Motion events and the variation between and within languages
 Anetta KOPECKA
Motion event typology, Path, Manner, inter- and intralinguistic variation
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Motion events in Nepali
 Krishna PARAJULI
Nepali; Indo-Aryan; Motion events; Path; Manner; lexicalization patterns
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Motion events in Ancient Greek: a corpus-based study of Path and Manner expression
 Noemi DE PASQUALE

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A typological study of the asymmetrical expression of Path
 Clément VOIRIN
motion events, Path, Source-Goal asymmetry, distributed spatial semantics, verbal encoding, adnominal encoding, typology
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Dynamic Deixis in the expression of motion events in Standard Chinese
 Jin-Ke SONG
motion; dynamic deixis; path; Source-Goal asymmetry; Standard Chinese
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A Typological and Contrastive Study of aller ‘go’/venir ‘come’ in French and pāj ‘go’/māː ‘come’ in central Thai
 Nichuta BUNKHAM

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SpOTy Project (Spatial Ontology and Typology)
 Alice VITTRANT

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Typology of associated motion
 Antoine GUILLAUME
associated motion; motion event; morphology; South American languages
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Sociative causative : typology and areal distribution
 Françoise ROSE

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A typology of genderlects
 Françoise ROSE
gender; pragmatics; typology; speech act participants; male speech / female speech
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Cross-linguistic phonetics and morphology using a time-aligned multilingual reference corpus built from documentations of 50 languages: Big data on small languages
 Matthew STAVE , François PELLEGRINO
Corpus Linguistics, Language Documentation, Typology, Phonetics, Information rate
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Endangered languages


The theme Endangered Languages: Fieldwork – Description/Documentation – Revitalization (LED TDR) , which started in 2009, unites those members of DDL who work on the description and documentation of endangered languages (EL) in different parts of the world. LED TDR coordinates the Language Revitalization Network (LRN), an international network with the University of Oregon Department of Linguistics as its principal partner.
Its objective is to contribute to the intellectualization of the issues surrounding work on EL by using a contrastive approach for parallel analyses of a great variety of EL situations, in particular of highly endangered languages.
Its major topics of research are the specificities of fieldwork on EL (for either description, documentation, revitalization), the analysis of the great diversity of the sociolinguistic contexts of EL, and the linguistic and social challenges of their revitalization.
The team offers support for students and junior researchers working on the description and documentation of EL, with a particular attention to the ethical aspects of such work in such very sensitive field situations.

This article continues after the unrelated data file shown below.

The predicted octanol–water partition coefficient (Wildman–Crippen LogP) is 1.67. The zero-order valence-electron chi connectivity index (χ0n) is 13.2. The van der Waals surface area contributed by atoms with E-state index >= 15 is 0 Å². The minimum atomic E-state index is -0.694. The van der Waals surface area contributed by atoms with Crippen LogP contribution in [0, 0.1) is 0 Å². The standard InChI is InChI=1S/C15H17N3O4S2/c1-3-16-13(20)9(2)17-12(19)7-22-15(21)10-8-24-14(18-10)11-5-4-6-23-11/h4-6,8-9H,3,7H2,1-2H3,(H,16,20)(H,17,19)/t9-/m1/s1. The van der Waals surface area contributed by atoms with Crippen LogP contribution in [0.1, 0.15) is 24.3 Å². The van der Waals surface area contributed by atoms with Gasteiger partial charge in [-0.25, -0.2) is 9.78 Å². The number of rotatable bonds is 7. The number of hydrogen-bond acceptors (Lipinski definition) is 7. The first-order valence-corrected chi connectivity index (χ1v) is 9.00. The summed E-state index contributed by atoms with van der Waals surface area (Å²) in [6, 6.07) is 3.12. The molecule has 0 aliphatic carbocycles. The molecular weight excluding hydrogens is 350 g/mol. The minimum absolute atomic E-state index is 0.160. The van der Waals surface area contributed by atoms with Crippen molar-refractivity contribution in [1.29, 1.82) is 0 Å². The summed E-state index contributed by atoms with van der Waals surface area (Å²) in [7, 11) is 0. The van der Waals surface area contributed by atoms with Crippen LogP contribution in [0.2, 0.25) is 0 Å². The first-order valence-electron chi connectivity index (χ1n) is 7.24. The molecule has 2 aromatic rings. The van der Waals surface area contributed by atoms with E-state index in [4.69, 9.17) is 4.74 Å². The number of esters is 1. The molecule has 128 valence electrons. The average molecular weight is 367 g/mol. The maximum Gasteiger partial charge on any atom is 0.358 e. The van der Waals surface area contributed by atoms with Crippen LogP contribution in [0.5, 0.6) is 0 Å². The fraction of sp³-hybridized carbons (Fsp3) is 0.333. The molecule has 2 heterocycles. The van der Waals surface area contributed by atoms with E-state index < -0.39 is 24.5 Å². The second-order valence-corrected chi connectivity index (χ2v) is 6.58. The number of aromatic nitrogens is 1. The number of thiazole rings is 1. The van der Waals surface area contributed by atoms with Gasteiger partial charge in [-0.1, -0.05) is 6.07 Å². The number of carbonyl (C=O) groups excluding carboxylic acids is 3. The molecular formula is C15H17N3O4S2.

The Rama Language Project (RLP) of Nicaragua
 Colette GRINEVALD
Rama (Chibcha) of Nicaragua ; fieldwork, description-documentation, revitalization of a Very Endangered Language, working ON a language, FOR and WITH a community. Field base for LED TDR
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HELP for Endangered Legacy Collections : the Jakaltek archives
 Colette GRINEVALD
Jakaltek (Mayan), updating of archives, Archives of Indigenous Languages of Latin America (AILLA), Committee on Endangered Languages and their Preservation (CELP) of the Linguistic Society of America (LSA)
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A documentation of Teko (Emérillon)
 Françoise ROSE

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Documentation of Mojeño Trinitario
 Françoise ROSE

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Database of Francoprovençal of the Lyonnais region
 Michel BERT
Francoprovençal , documentation, linguistic atlas of the Lyonnais region, database, cartography
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Documentation of Negidal, a nearly extinct Northern Tungusic language of the Lower Amur
 Brigitte PAKENDORF , Natalia ARALOVA
Tungusic; documentation; endangered language; archive; corpus
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Research seminar


The DiLiS research seminar is structured into four workshops (“ateliers” in French) that reflect the major research themes : Morphosyntax, Semantic Typology, Endangered Languages—Fieldwork, Documentation, Revitalisation, and Origins of Linguistic Diversity. These meet at more or less regular intervals and provide an opportunity for informal discussion of work in progress, issues with data collection, as well as interesting articles that have appeared recently. If you would like to attend a workshop or an individual session, please contact the relevant coordinator (see the Events calendar for details).